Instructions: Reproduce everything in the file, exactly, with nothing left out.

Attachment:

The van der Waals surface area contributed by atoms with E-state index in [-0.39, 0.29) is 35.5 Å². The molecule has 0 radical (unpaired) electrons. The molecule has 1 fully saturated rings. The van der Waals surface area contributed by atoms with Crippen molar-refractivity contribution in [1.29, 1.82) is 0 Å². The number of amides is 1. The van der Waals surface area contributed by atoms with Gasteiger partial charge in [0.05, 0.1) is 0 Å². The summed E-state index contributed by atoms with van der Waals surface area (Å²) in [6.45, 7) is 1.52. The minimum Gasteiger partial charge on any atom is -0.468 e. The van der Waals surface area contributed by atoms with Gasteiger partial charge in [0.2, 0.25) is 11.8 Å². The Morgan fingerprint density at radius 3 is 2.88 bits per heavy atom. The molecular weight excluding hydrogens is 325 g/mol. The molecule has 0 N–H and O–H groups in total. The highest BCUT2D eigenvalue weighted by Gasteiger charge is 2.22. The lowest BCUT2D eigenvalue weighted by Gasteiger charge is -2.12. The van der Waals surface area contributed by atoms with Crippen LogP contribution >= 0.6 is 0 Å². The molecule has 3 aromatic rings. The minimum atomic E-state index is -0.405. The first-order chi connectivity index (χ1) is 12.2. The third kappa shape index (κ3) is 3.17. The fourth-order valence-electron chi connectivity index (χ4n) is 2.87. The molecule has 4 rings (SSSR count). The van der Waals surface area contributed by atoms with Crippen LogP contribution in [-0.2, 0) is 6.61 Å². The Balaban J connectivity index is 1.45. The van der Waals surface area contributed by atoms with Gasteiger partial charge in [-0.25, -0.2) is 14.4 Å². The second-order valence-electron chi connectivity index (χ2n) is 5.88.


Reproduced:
The van der Waals surface area contributed by atoms with E-state index in [-0.39, 0.29) is 35.5 Å². The molecule has 0 radical (unpaired) electrons. The molecule has 1 fully saturated rings. The van der Waals surface area contributed by atoms with Crippen molar-refractivity contribution in [1.29, 1.82) is 0 Å². The number of amides is 1. The van der Waals surface area contributed by atoms with Gasteiger partial charge in [0.05, 0.1) is 0 Å². The summed E-state index contributed by atoms with van der Waals surface area (Å²) in [6.45, 7) is 1.52. The minimum Gasteiger partial charge on any atom is -0.468 e. The van der Waals surface area contributed by atoms with Gasteiger partial charge in [0.2, 0.25) is 11.8 Å². The Morgan fingerprint density at radius 3 is 2.88 bits per heavy atom. The molecular weight excluding hydrogens is 325 g/mol. The molecule has 0 N–H and O–H groups in total. The highest BCUT2D eigenvalue weighted by Gasteiger charge is 2.22. The lowest BCUT2D eigenvalue weighted by Gasteiger charge is -2.12. The van der Waals surface area contributed by atoms with Crippen LogP contribution >= 0.6 is 0 Å². The molecule has 3 aromatic rings. The minimum atomic E-state index is -0.405. The first-order chi connectivity index (χ1) is 12.2. The third kappa shape index (κ3) is 3.17. The fourth-order valence-electron chi connectivity index (χ4n) is 2.87. The molecule has 4 rings (SSSR count). The van der Waals surface area contributed by atoms with Crippen LogP contribution in [-0.2, 0) is 6.61 Å². The Balaban J connectivity index is 1.45. The van der Waals surface area contributed by atoms with Gasteiger partial charge in [-0.25, -0.2) is 14.4 Å². The second-order valence-electron chi connectivity index (χ2n) is 5.88.